The certifier checks all Honest Tea's paperwork regularly to make sure its ingredients are certified. Like processors, organic farms must be visited by USDA-accredited inspectors every year--even the ones in Darjeeling. Once a tea estate is certified, it must send copies of its certification documents with every export shipment.

After its first stab at a fully organic tea, Goldman decided to convert the rest of the Honest Tea line; each flavor required separate certification by PCO to ensure that it met organic requirements. Although a ton of organic tea can cost $5,000, compared with $3,500 for a conventional shipment, cost was never the major issue, because tea leaves make up less than 4 cents of a bottle's $1.29 total cost. The biggest expense, at 18 cents, is the cost of the 16-ounce plastic bottle.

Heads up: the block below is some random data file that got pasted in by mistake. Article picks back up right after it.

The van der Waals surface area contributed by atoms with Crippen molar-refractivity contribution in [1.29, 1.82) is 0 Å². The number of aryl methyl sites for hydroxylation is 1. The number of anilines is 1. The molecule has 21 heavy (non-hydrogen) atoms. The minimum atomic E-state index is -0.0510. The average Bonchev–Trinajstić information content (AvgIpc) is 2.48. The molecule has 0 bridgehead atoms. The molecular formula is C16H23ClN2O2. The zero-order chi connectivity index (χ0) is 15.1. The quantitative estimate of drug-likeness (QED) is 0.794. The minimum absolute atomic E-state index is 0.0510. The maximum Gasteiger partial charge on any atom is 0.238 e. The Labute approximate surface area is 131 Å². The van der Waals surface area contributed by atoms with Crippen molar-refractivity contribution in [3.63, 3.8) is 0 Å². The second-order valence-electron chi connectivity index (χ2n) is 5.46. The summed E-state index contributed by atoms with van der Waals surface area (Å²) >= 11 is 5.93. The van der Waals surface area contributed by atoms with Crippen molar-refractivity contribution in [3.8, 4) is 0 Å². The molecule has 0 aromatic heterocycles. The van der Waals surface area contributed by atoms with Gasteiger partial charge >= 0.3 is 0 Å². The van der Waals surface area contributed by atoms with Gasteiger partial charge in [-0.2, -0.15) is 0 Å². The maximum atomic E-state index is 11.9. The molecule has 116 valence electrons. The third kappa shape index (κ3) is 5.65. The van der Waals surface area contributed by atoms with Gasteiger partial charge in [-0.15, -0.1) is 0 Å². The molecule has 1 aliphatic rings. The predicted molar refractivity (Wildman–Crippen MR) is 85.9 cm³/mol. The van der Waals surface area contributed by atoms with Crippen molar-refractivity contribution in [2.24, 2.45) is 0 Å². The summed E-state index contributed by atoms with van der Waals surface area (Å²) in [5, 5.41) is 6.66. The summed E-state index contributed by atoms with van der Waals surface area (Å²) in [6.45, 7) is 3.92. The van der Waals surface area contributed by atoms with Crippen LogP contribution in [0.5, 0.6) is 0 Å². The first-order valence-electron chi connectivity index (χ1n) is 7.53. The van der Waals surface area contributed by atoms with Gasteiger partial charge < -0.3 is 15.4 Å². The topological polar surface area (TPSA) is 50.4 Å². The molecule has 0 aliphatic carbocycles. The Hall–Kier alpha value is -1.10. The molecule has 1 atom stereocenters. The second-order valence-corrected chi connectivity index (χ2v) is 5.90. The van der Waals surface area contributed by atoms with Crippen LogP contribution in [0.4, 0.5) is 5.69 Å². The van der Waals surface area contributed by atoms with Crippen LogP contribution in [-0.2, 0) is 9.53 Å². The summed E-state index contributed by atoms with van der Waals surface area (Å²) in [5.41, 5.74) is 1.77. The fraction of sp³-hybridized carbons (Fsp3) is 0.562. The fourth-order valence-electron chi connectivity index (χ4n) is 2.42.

That isn't always the case. Otter Creek Brewing, a beer company in Middlebury, Vt., ran into pricing issues with a line of organic beer. Organic hops were unavailable domestically, and organic barley cost about twice as much as conventionally grown hops. At first Otter Creek accepted lower margins on the beer, but as organic food grew more popular, the company found that it could charge a premium for the product, raising the retail price from $6.99 for a six-pack to $8.49.

Goldman also faced the challenge of converting his existing varieties to organic production. For the company's most popular flavor, Moroccan Mint, he replaced the refined mint oils with organic peppermint and spearmint leaves and bought organic Chinese green tea. Although he was nervous about tinkering with the top seller, "the flavor actually improved," he says, and sales of the product posted double-digit gains after the switch. He also found that his production costs declined, because the new formula was cheaper to produce, even with the new ingredients. The tea in each organic batch of Moroccan Mint (about 5,000 gallons, or 20,000 16-ounce bottles) costs about $408 to make, 8% less than the ingredients cost before the change.